Human Genome Project
The Human Genome Project (HGP) was an international 13-year effort formally begun in October 1990 to discover all the estimated 30,000-40,000 human genes and make them accessible for further biological study. Another project goal was to determine the complete sequence of the 3 billion DNA subunits (bases in the human genome). As part of the HGP, parallel studies have been carried out on selected model organisms such as the bacterium E. coli to help develop the technology and interpret human gene function. The DOE Human Genome Program and the NIH National Human Genome Research Institute (NHGRI) together made up the U.S. Human Genome Project. JGI's effort in this landmark project went toward sequencing human chromosomes 5, 16, and 19.
Looking for a Cosmid/BAC
The best way to obtain CIT (CalTech) clones is to order directly from Research Genetics, part of the Invitrogen corporation.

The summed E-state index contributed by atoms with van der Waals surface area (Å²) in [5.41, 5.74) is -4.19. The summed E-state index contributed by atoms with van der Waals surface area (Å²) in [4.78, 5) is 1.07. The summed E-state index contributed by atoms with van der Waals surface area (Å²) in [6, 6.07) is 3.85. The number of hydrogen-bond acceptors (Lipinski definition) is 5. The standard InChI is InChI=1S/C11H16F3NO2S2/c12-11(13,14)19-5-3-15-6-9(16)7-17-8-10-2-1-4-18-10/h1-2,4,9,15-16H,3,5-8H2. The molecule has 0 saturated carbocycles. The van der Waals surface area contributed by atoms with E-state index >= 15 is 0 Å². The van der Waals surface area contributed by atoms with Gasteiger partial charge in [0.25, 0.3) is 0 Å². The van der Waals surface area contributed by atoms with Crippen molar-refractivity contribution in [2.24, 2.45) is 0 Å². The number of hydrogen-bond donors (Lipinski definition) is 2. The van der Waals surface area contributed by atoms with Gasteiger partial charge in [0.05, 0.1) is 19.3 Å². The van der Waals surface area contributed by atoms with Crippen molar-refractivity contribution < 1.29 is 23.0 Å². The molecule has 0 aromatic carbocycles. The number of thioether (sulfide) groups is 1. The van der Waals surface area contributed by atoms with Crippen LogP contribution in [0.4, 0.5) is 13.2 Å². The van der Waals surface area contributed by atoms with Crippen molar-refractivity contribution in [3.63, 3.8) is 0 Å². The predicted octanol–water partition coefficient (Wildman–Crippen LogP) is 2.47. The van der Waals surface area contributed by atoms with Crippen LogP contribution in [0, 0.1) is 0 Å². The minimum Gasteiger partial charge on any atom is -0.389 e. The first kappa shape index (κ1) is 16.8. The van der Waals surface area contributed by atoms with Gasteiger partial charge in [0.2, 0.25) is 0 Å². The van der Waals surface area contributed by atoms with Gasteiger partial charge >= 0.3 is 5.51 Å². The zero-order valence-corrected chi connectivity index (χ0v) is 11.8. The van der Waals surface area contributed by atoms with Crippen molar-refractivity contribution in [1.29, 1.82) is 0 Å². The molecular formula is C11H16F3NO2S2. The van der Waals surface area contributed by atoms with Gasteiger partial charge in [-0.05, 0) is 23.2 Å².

RP11 and RP13 clones can be obtained from from Pieter de Jong's "BACPAC" resource at Children's Hospital Oakland Research Institute (a.k.a. CHORI)
This page has links to both library information and detailed ordering information.
Cosmids can be obtained from Geneservice.
For more information, see the Livermore cosmid page.
Oak Ridge National Laboratory
ORNL Genome Annotation Consortium
|Overview Links (HTML)||Channel Links (Java)|
|Chromosome 5||Chr 5 channel|
|Chromosome 16||Chr 16 channel|
|Chromosome 19||Chr 19 channel|